Remember Bob and don’t try to hit a home run the first time at bat

Manufacturers that win more key accounts have salespeople who have watched the movie What About Bob. Bob was quite a guy and he ended up with tremendous insight on the human condition. He also discovered how being tied to a mast while being taken out sailing would eliminate his fear of water.

Most importantly, Bob understood the critical importance of baby steps.

My point here is that marketing and selling need to viewed as a series of discrete, incremental, and graduated steps. How’s that for BS baffling brains? OK, I get it, so how about this as a great working definition?

Marketing and selling are like dating. Now that’s better, and it’s a core belief that takes manufacturers and every salesperson in the known solar system very far.

If you take the time read or reread Neil Rackham’s SPIN selling (do this as soon as you’ve finished reading this blog I mean it) you’ll pick up a lot of selling-related gems you can easily apply to improve your key account win ratios. In addition to the critical importance of getting (not giving or presenting) information Mr. Rackham also discusses the concept of seeking advancements rather than continuances.

So if you agree with my concept that marketing and selling are like dating or the importance of baby steps to Bob’s emotional well-being you see the validity of seeking what Mr. Rackham calls advancements. When trying to sell key accounts what needs to be foremost in your mind is what type of advancement is acceptable and demonstrative of real progress. It’s absurd to think a key account will make a six or seven figure purchase based on a single sales call. Unfortunately, many salespeople still seem to think a “one call close” is the way to go.

Think about the selling process like it’s dating. You meet someone, you invite someone to coffee, you go to a movie, you go out to lunch, you go on a day trip, you go out to dinner, and then, who knows? The key is to move slowly and not get ahead of your intended. The minute you rush this person they’ll feel uncomfortable and slam on the brakes. In addition either partner should feel free to halt things at any point. In dating, as in selling, the wise person progresses at the rate of the more conservative partner. Unless you’re deranged, you don’t walk up to someone you’ve never met and say, “Will you marry me?”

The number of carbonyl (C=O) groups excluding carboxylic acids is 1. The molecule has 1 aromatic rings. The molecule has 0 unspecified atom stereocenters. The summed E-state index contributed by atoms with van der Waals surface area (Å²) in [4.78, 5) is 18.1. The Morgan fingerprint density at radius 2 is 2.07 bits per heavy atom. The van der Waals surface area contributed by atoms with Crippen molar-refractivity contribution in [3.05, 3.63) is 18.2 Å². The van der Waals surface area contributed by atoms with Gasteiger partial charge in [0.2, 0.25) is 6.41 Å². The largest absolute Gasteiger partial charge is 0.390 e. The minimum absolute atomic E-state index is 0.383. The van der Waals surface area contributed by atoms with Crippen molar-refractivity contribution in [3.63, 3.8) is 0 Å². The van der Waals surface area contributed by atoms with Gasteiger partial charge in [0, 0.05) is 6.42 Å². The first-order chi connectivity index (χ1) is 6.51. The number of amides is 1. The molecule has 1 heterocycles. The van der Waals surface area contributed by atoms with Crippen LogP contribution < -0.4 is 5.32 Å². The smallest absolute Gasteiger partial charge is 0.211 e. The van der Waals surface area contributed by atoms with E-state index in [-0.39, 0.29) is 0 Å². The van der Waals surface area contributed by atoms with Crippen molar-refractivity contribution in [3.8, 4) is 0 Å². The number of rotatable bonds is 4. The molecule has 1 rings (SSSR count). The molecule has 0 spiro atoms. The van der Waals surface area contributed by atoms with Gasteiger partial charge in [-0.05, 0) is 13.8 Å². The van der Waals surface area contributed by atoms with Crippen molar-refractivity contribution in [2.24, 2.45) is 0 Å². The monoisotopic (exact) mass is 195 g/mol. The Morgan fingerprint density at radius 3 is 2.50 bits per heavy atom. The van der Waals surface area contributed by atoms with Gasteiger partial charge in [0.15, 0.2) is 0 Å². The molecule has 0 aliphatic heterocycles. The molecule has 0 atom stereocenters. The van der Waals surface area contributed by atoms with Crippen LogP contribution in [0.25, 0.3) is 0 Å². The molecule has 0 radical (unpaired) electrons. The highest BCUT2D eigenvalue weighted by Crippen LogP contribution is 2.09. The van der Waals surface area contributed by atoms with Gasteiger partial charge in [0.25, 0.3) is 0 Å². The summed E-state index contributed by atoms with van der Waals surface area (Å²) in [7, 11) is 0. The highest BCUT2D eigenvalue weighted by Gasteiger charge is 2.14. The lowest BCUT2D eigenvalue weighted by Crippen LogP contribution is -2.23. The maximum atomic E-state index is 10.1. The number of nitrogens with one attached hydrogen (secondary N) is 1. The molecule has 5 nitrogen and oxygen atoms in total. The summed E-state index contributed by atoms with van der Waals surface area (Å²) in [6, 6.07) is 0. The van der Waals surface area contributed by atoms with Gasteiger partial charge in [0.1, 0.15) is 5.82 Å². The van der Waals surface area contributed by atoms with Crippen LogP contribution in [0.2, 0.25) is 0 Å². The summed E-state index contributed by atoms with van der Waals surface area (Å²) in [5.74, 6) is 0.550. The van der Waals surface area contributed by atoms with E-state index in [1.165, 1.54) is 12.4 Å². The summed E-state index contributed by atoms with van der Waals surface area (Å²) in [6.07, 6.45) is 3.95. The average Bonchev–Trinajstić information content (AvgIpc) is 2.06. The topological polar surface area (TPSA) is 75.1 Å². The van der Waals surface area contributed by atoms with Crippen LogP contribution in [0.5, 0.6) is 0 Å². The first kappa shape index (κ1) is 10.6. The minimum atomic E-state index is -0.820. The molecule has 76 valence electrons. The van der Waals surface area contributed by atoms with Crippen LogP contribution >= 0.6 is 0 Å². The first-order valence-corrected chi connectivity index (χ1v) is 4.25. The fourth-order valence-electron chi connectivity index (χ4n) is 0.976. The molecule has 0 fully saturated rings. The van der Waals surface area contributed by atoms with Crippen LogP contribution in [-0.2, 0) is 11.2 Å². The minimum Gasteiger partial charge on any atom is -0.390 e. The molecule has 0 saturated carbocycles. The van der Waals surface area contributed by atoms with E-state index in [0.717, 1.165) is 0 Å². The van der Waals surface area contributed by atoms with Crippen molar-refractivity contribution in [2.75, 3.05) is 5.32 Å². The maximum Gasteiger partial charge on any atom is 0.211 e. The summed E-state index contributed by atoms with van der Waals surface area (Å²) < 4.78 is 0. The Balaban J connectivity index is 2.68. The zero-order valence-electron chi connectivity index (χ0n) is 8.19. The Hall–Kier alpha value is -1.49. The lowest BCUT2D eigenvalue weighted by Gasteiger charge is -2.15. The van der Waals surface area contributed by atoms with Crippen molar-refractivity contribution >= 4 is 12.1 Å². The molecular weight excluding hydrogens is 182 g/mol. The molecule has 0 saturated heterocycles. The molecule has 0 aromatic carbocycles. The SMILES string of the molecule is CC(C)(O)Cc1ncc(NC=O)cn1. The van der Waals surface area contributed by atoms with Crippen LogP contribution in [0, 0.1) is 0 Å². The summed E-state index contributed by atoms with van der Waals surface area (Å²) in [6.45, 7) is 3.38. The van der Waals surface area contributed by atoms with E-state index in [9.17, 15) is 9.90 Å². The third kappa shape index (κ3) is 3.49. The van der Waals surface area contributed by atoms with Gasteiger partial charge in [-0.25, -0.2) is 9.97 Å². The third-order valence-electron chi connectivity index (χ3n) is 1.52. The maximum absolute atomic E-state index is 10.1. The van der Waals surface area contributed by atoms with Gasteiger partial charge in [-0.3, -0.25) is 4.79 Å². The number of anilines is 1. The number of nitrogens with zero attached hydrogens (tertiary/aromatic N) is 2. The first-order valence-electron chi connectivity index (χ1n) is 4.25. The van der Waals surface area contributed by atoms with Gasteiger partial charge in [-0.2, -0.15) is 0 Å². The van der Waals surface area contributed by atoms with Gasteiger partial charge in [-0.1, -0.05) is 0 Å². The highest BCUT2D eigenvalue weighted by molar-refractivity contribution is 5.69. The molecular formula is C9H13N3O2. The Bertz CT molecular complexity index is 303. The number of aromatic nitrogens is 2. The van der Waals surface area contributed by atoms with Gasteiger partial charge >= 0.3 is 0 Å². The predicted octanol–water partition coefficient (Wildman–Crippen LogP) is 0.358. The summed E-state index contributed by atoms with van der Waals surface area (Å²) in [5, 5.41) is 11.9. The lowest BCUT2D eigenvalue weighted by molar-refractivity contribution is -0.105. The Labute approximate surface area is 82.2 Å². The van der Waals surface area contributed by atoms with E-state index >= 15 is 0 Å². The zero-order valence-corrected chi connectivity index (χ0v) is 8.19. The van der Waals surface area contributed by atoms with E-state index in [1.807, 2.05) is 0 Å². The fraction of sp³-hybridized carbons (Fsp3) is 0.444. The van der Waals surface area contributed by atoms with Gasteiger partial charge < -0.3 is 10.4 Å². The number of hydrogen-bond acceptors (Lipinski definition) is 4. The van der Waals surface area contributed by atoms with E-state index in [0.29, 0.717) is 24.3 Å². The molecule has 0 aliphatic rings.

If your intention is to access and sell more key accounts the same rules apply. Perhaps the goal of the first sales meeting is to schedule a time for a second sales meeting. After the second sales meeting the goal may be to schedule a third meeting with more senior executives present.

Is this more work for the salesperson? Of course it is. Does this mean more travel? Of course it does. Does it guarantee success? No, that would be a ridiculous assertion. I know multiple meetings may not be possible or even desirable. I know these activities will draw out the process. I also know any salesperson who might increase the odds of closing a key account sale by advancing the relationship in steps would be foolish to rush things.

As I tell all of my manufacturing clients, “If you want to sell more key accounts slow down to speed up.”

So in addition to performing due diligence, understanding who has the most to lose in the selling interaction, and slowing down, what else do successful manufacturers salespeople do? They make a genuine effort to…

Give key accounts the information they need to make wise purchasing decisions

Many salespeople assume that all of the buying influences in a key account have their “act” together. This is a deadly assumption for several reasons. The main reason is being it simply is not true. Many salespeople tend to forget they don’t sell buyers but rather they sell people. Key account buyers are operating in a similar kind of working environment as those attempting to sell them, and oftentimes, one that is much worse.